January 28, 2012


The line between photographs and digitised imagery has been getting increasingly blurred for some time now, and the demise (to all practical purpose) of analog photography simply hastened the process; once the initial stage in the creation of an image depends upon the ordering of digitised pixels, it becomes very difficult if not impossible to draw an arbitrary distinction between pixels produced by different methods. Photographs taken with a digital camera are now routinely processed through Photoshop – not, usually, with the intention to deceive, but just because the kind of ‘tidying up’ that used to be done in the darkroom, laboriously and not always skilfully, can now be done in seconds on the screen. At the same time, some photographers have long combined ‘real’ and entirely invented imagery, producing what to even the most expert eye appear to be ‘normal’ photographic prints; the practice is so common in the world of art photography as to hardly be worth remarking on.

Manipulated photographic images of the kind to be seen in galleries and museums are nevertheless still complicated to produce, requiring, perversely enough, a fair amount of skill and manual dexterity. What is disconcerting, on the other hand, is the facility with which certain highly sophisticated kinds of software can now produce entirely virtual imagery which is getting very close to the real thing. That software is routinely found running computer games.

Of the two images, above, the first one is a photograph taken by John Cantlie of snipers from 2/12 Infantry Division looking for insurgents in the Pech Valley, Afghanistan; the one beneath it was produced by computer game Arma 2. How long would it take the average viewer to tell which is the real image? Could he, in fact, do so? OK, once you study the computer-generated image, you start finding the give-away details: the odd knobbly protuberances on the second soldier’s hands, the overly square set of the nearer soldier’s shoulder and the not-quite-convincing stretching of the trouser material at his groin. But you have to look for them.  And on the other hand, note the convincing depth-of-field blurring of the background and the apparently accurate rendering of the plant in the left foreground. How long before the increasing sophistication of the software and the corresponding increase in the processing power of home computers levels the field completely? What price reportorial accuracy then?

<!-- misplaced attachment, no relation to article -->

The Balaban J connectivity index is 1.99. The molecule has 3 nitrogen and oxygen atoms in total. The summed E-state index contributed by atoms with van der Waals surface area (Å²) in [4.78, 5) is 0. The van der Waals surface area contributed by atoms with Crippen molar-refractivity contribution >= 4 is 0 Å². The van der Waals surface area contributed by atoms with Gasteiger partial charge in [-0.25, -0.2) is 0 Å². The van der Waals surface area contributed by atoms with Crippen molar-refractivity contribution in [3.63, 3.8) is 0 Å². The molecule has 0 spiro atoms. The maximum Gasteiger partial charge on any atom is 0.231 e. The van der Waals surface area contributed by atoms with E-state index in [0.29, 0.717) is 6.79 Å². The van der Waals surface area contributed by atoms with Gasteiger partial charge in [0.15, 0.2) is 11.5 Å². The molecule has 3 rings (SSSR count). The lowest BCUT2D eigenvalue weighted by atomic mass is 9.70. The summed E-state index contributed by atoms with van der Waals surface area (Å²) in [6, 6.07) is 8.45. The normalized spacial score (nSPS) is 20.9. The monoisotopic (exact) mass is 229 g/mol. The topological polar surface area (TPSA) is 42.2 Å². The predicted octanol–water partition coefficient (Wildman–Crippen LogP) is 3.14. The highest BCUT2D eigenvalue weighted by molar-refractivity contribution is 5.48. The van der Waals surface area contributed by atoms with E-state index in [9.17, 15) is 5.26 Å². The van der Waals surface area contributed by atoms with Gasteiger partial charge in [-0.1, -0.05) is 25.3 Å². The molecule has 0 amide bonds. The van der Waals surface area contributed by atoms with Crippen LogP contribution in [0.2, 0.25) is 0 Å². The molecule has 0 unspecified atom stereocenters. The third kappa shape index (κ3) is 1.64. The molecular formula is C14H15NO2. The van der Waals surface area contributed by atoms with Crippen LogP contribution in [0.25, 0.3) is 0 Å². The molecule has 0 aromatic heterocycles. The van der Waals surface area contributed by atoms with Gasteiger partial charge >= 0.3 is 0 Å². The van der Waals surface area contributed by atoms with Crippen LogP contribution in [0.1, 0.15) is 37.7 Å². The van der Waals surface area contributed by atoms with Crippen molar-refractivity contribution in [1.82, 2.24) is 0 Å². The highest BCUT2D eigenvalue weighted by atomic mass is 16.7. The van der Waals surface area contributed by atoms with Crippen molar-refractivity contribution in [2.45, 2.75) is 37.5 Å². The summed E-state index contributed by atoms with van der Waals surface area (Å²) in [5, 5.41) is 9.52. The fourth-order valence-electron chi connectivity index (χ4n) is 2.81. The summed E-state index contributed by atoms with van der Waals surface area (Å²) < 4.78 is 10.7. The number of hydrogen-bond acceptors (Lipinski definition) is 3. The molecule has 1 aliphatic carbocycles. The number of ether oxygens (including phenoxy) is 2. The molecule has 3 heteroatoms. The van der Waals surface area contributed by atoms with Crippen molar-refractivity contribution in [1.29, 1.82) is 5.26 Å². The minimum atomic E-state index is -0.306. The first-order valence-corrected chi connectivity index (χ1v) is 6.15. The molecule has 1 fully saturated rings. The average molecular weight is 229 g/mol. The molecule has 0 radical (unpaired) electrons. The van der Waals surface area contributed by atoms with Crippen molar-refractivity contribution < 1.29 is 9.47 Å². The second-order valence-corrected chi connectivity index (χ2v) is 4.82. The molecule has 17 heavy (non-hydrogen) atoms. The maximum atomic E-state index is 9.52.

These images were included, with other similar ones, in a recent online article by the BBC’s picture editor, Phil Coomes. In it, he refers to “a recent Ofcom ruling that ITV misled viewers by airing footage claimed to have been shot by the IRA. Labelled ‘IRA Film 1988’, it was described as film shot by the IRA of its members attempting to down a British Army helicopter in June 1988. However, the pictures were actually taken from a game called”, yes, Arma 2.

January 18, 2012

CHANGE 18.01.12

18 January 2012, 7.20 am

January 5, 2012